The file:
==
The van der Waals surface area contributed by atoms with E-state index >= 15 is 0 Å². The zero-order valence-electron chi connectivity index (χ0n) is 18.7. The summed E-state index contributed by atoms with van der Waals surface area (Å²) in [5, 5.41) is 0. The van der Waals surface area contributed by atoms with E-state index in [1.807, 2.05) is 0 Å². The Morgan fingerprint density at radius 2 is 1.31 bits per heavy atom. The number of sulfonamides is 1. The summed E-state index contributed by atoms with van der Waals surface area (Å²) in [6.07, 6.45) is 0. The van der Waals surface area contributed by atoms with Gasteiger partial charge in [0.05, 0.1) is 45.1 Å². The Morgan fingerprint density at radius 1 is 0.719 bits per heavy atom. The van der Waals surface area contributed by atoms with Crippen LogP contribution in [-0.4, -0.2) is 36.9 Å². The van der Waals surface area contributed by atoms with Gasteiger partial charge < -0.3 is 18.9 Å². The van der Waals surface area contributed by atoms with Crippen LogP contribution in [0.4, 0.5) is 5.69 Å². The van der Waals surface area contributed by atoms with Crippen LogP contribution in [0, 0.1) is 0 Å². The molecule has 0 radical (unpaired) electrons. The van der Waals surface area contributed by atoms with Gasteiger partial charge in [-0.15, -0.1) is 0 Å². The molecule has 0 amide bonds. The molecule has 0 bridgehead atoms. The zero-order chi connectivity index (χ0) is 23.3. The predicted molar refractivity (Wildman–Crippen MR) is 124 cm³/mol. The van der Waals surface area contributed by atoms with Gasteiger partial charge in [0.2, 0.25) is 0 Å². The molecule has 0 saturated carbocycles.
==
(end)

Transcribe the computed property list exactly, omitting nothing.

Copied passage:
The van der Waals surface area contributed by atoms with E-state index >= 15 is 0 Å². The zero-order valence-electron chi connectivity index (χ0n) is 18.7. The summed E-state index contributed by atoms with van der Waals surface area (Å²) in [5, 5.41) is 0. The van der Waals surface area contributed by atoms with E-state index in [1.807, 2.05) is 0 Å². The Morgan fingerprint density at radius 2 is 1.31 bits per heavy atom. The number of sulfonamides is 1. The summed E-state index contributed by atoms with van der Waals surface area (Å²) in [6.07, 6.45) is 0. The van der Waals surface area contributed by atoms with Gasteiger partial charge in [0.05, 0.1) is 45.1 Å². The Morgan fingerprint density at radius 1 is 0.719 bits per heavy atom. The van der Waals surface area contributed by atoms with Crippen LogP contribution in [-0.4, -0.2) is 36.9 Å². The van der Waals surface area contributed by atoms with Gasteiger partial charge < -0.3 is 18.9 Å². The van der Waals surface area contributed by atoms with Crippen LogP contribution in [0.4, 0.5) is 5.69 Å². The van der Waals surface area contributed by atoms with Crippen LogP contribution in [0, 0.1) is 0 Å². The molecule has 0 radical (unpaired) electrons. The van der Waals surface area contributed by atoms with Gasteiger partial charge in [-0.15, -0.1) is 0 Å². The molecule has 0 amide bonds. The molecule has 0 bridgehead atoms. The zero-order chi connectivity index (χ0) is 23.3. The predicted molar refractivity (Wildman–Crippen MR) is 124 cm³/mol. The van der Waals surface area contributed by atoms with Gasteiger partial charge in [0.2, 0.25) is 0 Å². The molecule has 0 saturated carbocycles.